4-wire fan PWM control using a PIC18F4550


Once again I am playing around with PIC microcontrollers. Now I finished a complete demo that does this:

  • drive a 4-wire fan, in my case a Noctua NF-S12A using PWM
  • read the fan’s tachometer output to determine its speed
  • show the PWM duty cycle and fan speed on a 16×2 LCD

The demo application starts with a duty cycle of 0, where the fan doesn’t rotate and increases the duty cycle by 5% every 5 seconds, until it reaches 95%. Then it decreases the duty cycle by 5% every 5 seconds until it reaches 0. It keeps repeating this sequence forever.

At the same time it counts the pulses coming in from the fan’s tachometer output and displays the calculated speed every second.

The circuit

The circuit on my breadboard is made after this schematic (click to make it bigger):


The circuit to drive the fan and to read the tachometer is really simple. The microcontroller runs at 5 Volt and can directly drive the PWM input from a CCP output. The signal from the tachometer needs to be pulled up to 12V, after which simple resistor divider suffices to get that signal at the required TTL levels.

The firmware

The application is written in MPLAB X and uses Microchip’s xc8 compiler. The LCD module is borrowed and adapted from the “PC Case USB LCD” project by Simon Inns. The source is heavily commented so should be quite easy to understand.

The demo

You can see that the fan starts spinning when the system is powered up, but that it doesn’t move at duty cycles of 0 and 5%. It does start spinning at 10%.

The source


I sincerely hope that this helps someone.

Building TagLib on Windows – part 2

Last time I left of with a built Release version of TagLib, but no good way to also have a Debug build. Let’s see if I can change that. For the next commands we need the appropriate Visual Studio Command Prompt.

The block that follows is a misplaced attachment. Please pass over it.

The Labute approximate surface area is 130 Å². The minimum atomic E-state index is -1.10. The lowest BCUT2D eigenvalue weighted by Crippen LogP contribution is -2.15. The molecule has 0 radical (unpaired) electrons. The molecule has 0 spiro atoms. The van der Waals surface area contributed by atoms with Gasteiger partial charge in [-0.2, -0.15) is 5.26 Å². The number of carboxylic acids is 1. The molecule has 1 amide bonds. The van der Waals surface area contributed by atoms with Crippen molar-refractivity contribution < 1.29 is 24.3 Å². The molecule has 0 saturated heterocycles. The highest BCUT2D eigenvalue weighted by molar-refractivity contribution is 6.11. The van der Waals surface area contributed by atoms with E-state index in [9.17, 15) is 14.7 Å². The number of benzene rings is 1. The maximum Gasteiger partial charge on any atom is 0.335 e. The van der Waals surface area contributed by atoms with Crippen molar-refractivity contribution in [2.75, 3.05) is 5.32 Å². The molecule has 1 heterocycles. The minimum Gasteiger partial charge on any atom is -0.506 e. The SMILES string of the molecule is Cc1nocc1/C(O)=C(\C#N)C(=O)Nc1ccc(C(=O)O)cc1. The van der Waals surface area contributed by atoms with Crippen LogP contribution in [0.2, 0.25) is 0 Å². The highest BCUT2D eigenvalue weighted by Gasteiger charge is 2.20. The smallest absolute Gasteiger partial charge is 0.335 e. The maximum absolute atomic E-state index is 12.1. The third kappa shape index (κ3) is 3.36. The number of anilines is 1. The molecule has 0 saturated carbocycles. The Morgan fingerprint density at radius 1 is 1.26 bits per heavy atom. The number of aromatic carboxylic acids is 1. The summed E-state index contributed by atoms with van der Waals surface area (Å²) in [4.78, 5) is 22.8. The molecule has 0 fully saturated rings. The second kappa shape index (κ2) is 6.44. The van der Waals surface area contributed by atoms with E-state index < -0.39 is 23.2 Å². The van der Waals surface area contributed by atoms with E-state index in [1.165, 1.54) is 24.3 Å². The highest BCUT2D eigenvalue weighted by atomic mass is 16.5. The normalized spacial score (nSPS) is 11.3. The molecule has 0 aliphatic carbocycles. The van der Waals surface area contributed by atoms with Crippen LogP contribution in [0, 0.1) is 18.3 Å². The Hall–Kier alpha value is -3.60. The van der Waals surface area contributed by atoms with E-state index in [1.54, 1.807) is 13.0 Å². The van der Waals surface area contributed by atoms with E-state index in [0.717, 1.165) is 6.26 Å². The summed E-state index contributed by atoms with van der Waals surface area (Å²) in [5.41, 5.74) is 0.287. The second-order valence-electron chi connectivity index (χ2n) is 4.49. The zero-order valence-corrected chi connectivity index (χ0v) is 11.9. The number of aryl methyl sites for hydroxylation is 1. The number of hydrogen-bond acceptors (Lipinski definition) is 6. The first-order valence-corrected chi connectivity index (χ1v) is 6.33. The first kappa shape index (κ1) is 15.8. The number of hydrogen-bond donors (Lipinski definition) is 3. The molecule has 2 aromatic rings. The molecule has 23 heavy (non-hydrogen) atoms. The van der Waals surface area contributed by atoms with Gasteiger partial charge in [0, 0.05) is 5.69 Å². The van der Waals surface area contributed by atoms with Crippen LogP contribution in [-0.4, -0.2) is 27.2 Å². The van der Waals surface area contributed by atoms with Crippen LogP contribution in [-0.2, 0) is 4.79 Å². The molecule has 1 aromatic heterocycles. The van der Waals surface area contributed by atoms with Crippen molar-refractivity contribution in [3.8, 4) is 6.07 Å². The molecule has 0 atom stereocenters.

For Release:

> cmake .. -G"Visual Studio 11" -DCMAKE_INSTALL_PREFIX="e:\workspace\lib\installed" -DZLIB_INCLUDE_DIR="e:\workspace\lib\installed\include" -DZLIB_LIBRARY="e:\workspace\lib\installed\lib\zlib.lib" -DWITH_ASF=on -DWITH_MP4=on -DBUILD_EXAMPLES=on
> msbuild /P:Configuration=Release INSTALL.vcxproj

For Debug:

> cmake .. -G"Visual Studio 11" -DCMAKE_DEBUG_POSTFIX="d" -DCMAKE_INSTALL_PREFIX="e:\workspace\lib\installed" -DZLIB_INCLUDE_DIR="e:\workspace\lib\installed\include" -DZLIB_LIBRARY="e:\workspace\lib\installed\lib\zlibd.lib" -DWITH_ASF=on -DWITH_MP4=on -DBUILD_EXAMPLES=on
> msbuild /P:Configuration=Debug INSTALL.vcxproj

Note the difference in the ZLIB_LIBRARY: zlib.lib vs zlibd.lib. Also note the addition of -DCMAKE_DEBUG_POSTFIX=”d”. This results in a file tagd.dll for the debug build.

Normally you would like to generate the project once and then build multiple configurations. The trouble is that we need to specify the ZLIB library which is different for Debug and Release. The FindZLIB.cmake module apparently is unable to correctly find the Debug version.

So now we have a Debug and a Release version of the library. That’s nice, but to goal is to use TagLib, so that the application automatically finds the TagLib headers and links to the correct library.